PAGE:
Bear Growls: Sedevacantism



Saint Corbinian’s Bear takes a look at Sedevacantism:


If you look at the Church post-Pius XII, you can’t deny the sedevacantists have plenty of evidence to support, how shall we put it, not so much a sickness in the Church, nor even an injury, but brutal and sustained torture. Only “the tortured Church” captures the malice, cruelty, danger and grief we have experienced over the last fifty years.

The Church has changed. Better, the Church has been afflicted by a multitude of changes, vandalized by wrong-headed and malicious people. Under Pope Francis, the changes have come at a dizzying rate, and they are not for the better.

So why, then, is the Bear not a sedevacantist?

Simply put, the Bear believes we can have destructive popes, men who are, for all their folly and mischief, still pope. The Church can be tortured, yet survive. The gates of Hell will not prevail against it, but beyond that there are no guarantees. The Bear cannot bring himself to accept that God would allow the Catholic “brand” to be taken over by anti-popes for half a century with no end in sight. A billion-plus souls look to Rome and Peter. Looking to Peter, even with his flaws, if only as a marker of legitimacy and unity, is the Catholic thing to do.

The final reason the Bear is not a sedevacantist is that is just doesn’t feel right. When looking at sedevacantist websites, the Bear has the same gut feeling as when he looks at 9-11 truther websites. Yes, the individual facts seem like they could be right, but the whole thing lacks balance. The evidence to the contrary is not considered. Ultimately, asking someone to believe everything they know is wrong is asking a lot.

Go here to read the rest.  A traditional maxim of English law is that the King can do no wrong.  In Catholicism an exaggerated view of the Pope became popular in the 19th Century.  Sedevacantism is a cry from the heart of those who can see that Popes can be very ill-advised and their actions disastrous.  It is a way of arguing that no true Pope could be guilty of such things.  Alas, Catholicism is replete with examples of papal misteps and worse.  Papal Infallibility as defined at Vatican I does not guard against foolish Popes, malicious Popes, even evil Popes. To pretend otherwise puts Catholics eventually in either the role of the Ostrich, or down a Sedevacantist path, unless their faith is shattered and they leave the Church as a result.  A Catholic who is familiar with the turbulent history of the Church, and realizes that the Church is a much greater institution than the particular Pope of the day, can withstand such temptations to despair or irrationality.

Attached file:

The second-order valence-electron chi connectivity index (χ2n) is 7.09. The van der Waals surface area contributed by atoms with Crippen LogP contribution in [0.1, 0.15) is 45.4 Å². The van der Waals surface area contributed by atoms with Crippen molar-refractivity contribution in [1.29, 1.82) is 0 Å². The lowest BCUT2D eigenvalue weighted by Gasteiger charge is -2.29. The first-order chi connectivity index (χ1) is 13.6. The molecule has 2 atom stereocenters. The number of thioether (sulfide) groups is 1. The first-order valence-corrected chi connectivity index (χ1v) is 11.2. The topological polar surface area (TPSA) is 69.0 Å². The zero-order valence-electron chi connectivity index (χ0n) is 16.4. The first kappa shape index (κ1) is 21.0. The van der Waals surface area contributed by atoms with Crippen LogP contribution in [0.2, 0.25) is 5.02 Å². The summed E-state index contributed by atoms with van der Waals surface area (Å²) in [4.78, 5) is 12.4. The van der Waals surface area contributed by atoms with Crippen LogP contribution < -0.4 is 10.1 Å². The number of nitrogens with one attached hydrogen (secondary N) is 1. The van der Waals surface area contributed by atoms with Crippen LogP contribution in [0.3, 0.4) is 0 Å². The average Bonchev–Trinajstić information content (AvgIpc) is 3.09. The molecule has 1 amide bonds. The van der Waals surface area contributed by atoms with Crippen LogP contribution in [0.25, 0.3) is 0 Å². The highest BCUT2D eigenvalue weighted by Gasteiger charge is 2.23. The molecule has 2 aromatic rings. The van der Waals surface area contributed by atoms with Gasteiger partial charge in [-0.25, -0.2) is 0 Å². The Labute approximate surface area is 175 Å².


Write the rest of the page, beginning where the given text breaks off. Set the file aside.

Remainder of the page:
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  1. The trouble with the Sedevacantist position is that it really does not explain why, for example, those who anathematized Nestorius come to be regarded as “Catholics” rather than those who still accept his doctrines.
    As Mgr Ronald Knox puts it, “If you ask “Who are the Orthodox?” you will be told “The people who hold the Orthodox Faith.” If you ask them how they know it is the Orthodox Faith they say “Because it is held by the Orthodox Church.” And the Nestorians will say exactly the same of themselves and who is to choose between them?”
    By contrast, “[I]f you ask a Catholic “What is the Catholic Faith? ” and are told it is that held by the Catholic Church; if you persevere, and ask what is the Catholic Church, you are no longer met with the irritatingly circular definition “the Church which holds the Catholic Faith “; you are told it is the Church which is in communion with the Bishop of Rome.” It is a test and not a mere tautology.
    It is also a test remarkably easy of application; just what one would expect of the criterion of a divine message, intended for all, regardless of learning, capacity or circumstances.

  2. “It is a test and not a mere tautology.”